With the 20/20 vision of hindsight, Julie McIntosh says she became a safari operator out of “pure naivety”. The South African-born founder and director of the Sydney-based Classic Safari Company led a peripatetic childhood, following her parents escaping the social strictures of apartheid to Brazil and the US, returning to South Africa for boarding school and finally ending up in the ‘80s as a business management student at university in Brisbane.
Her fate as a perennial adventure traveller was sealed when she spent a year as the president of an international business students group organising cultural exchange programs. “Of course that involved a lot of travel and I followed that up with a year of backpacking,” Julie recalls. “It was just a matter of being in the right place at the right time, when David Hartley, an old school friend of my father’s, who owned a string of lodges in Botswana, approached Dad to sell his properties in Australia. I was young and bullet-proof and I thought ‘that sounds like a good idea’. Which is how in 1992 my brother and I came to represent Hartley’s Safaris here.”
Young and impetuous she may have been, but from the outset, Julie aimed high, offering bespoke tours to top-end lodges. The early ‘90s were an optimistic time for South Africa, with the end of apartheid and the growth of tourism in the country. During this time Julie relocated to Africa, where she met and married Will Ruck Keene, a daring, devil-may-care English adventurer who has been credited with putting Zambia on the world tourism map. While Will and his friend and business partner, Ben Parker, created Tongabezi, now five beautiful, remote luxury camps on the upper and lower reaches of the Zambezi River, Julie developed the Classic Safari Company, adding more destinations and riding safaris as business grew, mainly through word of mouth from satisfied customers. Tragically, the larger-than-life Will was killed in a car accident in 1997 at the age of 36.
“I realised it would probably be better for the business to return to Australia to live,” Julie recalls. “I’d always been a horse rider and my sister-in-law played polo, so when I came back to Sydney I tried to emulate my African life by coming out to watch an international game at Richmond.”
This seemingly random decision turned out to be a game changer for Julie, as since then she has been completely absorbed by the Richmond-Windsor polo scene and is now an avid competitor and supporter of the sport. In 2001 she bought a turn-of-the-century cottage in Richmond and she now divides her working week between Classic Safari’s HQ in Sydney’s Woollahra and a home office at Richmond. The polo ponies she shares with her partner, former professional international polo player and financial consultant Mike McKechnie, are stabled a few minutes away on a property they share with other members of the equestrian fraternity. Julie and Mike have become stalwarts of the Windsor Polo Club and prime movers in its revival. “I must admit the club takes up a lot of our time,” Julie says. “I am the president and Mike is the treasurer and club captain and with a lot of hard work, we’ve been able to turn the club around.”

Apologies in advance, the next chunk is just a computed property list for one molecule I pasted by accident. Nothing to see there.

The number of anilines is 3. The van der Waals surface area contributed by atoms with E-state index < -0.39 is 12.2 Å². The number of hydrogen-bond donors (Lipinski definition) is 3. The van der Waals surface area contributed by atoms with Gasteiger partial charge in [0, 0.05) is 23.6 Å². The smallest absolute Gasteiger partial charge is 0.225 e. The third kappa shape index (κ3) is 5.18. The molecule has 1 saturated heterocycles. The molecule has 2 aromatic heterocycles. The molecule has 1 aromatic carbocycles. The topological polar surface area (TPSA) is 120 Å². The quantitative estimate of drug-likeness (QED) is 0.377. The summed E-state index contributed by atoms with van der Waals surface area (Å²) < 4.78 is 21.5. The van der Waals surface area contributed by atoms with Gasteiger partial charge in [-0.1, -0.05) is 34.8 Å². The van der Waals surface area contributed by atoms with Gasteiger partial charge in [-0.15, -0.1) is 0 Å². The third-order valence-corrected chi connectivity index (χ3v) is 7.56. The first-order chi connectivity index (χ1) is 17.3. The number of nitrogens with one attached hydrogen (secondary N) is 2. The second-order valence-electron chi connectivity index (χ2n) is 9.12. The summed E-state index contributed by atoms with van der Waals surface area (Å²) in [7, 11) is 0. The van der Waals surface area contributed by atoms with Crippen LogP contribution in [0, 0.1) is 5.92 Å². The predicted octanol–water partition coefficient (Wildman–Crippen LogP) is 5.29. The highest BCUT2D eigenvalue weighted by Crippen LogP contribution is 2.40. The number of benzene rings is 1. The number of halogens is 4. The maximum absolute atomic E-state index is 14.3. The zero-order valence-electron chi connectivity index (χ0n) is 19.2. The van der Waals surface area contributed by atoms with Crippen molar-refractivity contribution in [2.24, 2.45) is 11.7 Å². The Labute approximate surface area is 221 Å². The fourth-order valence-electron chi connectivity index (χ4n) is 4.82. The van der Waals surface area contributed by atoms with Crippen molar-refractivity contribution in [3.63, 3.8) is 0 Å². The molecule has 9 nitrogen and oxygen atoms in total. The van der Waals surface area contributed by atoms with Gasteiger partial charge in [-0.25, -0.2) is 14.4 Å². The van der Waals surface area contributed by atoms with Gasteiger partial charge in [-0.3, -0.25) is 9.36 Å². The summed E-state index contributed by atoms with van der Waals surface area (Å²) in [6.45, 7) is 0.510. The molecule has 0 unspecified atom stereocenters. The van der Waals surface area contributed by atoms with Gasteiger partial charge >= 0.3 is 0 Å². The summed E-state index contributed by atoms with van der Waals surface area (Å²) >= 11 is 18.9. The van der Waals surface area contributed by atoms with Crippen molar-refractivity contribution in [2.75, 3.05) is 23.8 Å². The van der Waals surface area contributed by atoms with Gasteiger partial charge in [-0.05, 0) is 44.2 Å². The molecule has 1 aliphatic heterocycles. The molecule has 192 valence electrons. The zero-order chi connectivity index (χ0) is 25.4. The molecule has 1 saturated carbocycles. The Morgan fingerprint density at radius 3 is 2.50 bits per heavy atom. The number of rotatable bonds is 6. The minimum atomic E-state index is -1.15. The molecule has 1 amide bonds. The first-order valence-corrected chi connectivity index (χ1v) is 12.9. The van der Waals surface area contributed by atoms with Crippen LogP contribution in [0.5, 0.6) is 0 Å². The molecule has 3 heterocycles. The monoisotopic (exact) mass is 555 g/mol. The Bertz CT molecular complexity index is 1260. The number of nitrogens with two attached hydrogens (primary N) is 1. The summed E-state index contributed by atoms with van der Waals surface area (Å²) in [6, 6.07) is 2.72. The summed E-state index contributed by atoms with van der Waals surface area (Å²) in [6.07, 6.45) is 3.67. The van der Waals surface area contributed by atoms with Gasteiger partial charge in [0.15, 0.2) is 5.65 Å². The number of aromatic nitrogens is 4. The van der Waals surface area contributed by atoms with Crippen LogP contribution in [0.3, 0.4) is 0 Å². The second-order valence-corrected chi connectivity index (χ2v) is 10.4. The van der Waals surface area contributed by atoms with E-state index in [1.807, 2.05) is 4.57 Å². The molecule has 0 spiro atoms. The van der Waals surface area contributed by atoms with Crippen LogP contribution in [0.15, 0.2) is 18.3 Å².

Part of their success is due to Julie and Mike’s determination to change the image of polo, which is often seen as an elitist sport. “In fact it’s a huge amount of fun, and while it is fast and furious, it’s one of the few sports you can play at pretty much any level of fitness and at any age,” Mike says. “I must admit these days I enjoy playing polo much more than I did as a professional as these days I play with who I want to play with and when I want to play.” “Our aim has been to make polo more accessible and introduce more Sydney people to the sport,” Julie adds. “There are two schools attached to the Windsor Polo Club and you can do lessons and lease ponies, so you certainly don’t have to be wealthy to participate.”
The Richmond house Julie and Mike share with Julie’s seven-year-old daughter, Olivia, and Staffies Kidogo and Duma is a cheerful drop-in centre for horse and work friends and colleagues and Julie admits that a recent renovation was pretty much completed with expertise from connections made through the polo club. The house is a heartfelt homage to Africa, with Cape Dutch furniture that has travelled around the world with Julie’s family since they left South Africa in the ‘70s and works by African artists lining the walls. They include political statements by Stephen Kappata, photographs by Zimbabwean Michael Bowles, bronze sculptures by Llewellyn Davies and fabrics and cloth hangings from all over southern Africa.
Plus for more information on The Classic Safari Company’s trips visit their website classicsafaricompany.com.au.
Words: Kirsty McKenzie
Photography: Ken Brass